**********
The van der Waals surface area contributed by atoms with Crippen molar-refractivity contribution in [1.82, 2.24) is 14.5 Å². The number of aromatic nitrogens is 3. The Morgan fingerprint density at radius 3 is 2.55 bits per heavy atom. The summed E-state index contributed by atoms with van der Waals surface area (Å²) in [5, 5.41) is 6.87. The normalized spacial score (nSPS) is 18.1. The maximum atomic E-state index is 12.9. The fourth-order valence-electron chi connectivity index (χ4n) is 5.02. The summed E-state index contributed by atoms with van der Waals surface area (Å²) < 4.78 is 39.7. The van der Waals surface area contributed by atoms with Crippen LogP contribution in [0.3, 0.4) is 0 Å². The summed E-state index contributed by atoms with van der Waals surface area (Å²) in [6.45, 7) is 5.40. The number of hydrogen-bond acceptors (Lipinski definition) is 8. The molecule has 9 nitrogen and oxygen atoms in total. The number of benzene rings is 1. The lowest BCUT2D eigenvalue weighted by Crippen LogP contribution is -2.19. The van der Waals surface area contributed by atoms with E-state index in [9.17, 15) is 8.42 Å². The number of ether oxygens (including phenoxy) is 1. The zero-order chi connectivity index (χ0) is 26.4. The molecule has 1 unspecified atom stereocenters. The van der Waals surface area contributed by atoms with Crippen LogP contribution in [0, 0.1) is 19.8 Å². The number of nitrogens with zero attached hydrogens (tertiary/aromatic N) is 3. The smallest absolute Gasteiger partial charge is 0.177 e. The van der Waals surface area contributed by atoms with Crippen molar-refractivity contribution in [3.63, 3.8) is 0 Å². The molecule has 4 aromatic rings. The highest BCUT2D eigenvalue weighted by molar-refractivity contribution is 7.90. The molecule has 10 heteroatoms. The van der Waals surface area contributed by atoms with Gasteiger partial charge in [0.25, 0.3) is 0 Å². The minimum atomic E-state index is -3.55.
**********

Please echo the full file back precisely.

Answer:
The van der Waals surface area contributed by atoms with Crippen molar-refractivity contribution in [1.82, 2.24) is 14.5 Å². The number of aromatic nitrogens is 3. The Morgan fingerprint density at radius 3 is 2.55 bits per heavy atom. The summed E-state index contributed by atoms with van der Waals surface area (Å²) in [5, 5.41) is 6.87. The normalized spacial score (nSPS) is 18.1. The maximum atomic E-state index is 12.9. The fourth-order valence-electron chi connectivity index (χ4n) is 5.02. The summed E-state index contributed by atoms with van der Waals surface area (Å²) < 4.78 is 39.7. The van der Waals surface area contributed by atoms with Crippen LogP contribution in [0.3, 0.4) is 0 Å². The summed E-state index contributed by atoms with van der Waals surface area (Å²) in [6.45, 7) is 5.40. The number of hydrogen-bond acceptors (Lipinski definition) is 8. The molecule has 9 nitrogen and oxygen atoms in total. The number of benzene rings is 1. The lowest BCUT2D eigenvalue weighted by Crippen LogP contribution is -2.19. The van der Waals surface area contributed by atoms with E-state index in [9.17, 15) is 8.42 Å². The number of ether oxygens (including phenoxy) is 1. The zero-order chi connectivity index (χ0) is 26.4. The molecule has 1 unspecified atom stereocenters. The van der Waals surface area contributed by atoms with Crippen LogP contribution in [0, 0.1) is 19.8 Å². The number of nitrogens with zero attached hydrogens (tertiary/aromatic N) is 3. The smallest absolute Gasteiger partial charge is 0.177 e. The van der Waals surface area contributed by atoms with Crippen molar-refractivity contribution in [3.63, 3.8) is 0 Å². The molecule has 4 aromatic rings. The highest BCUT2D eigenvalue weighted by molar-refractivity contribution is 7.90. The molecule has 10 heteroatoms. The van der Waals surface area contributed by atoms with Gasteiger partial charge in [0.25, 0.3) is 0 Å². The minimum atomic E-state index is -3.55.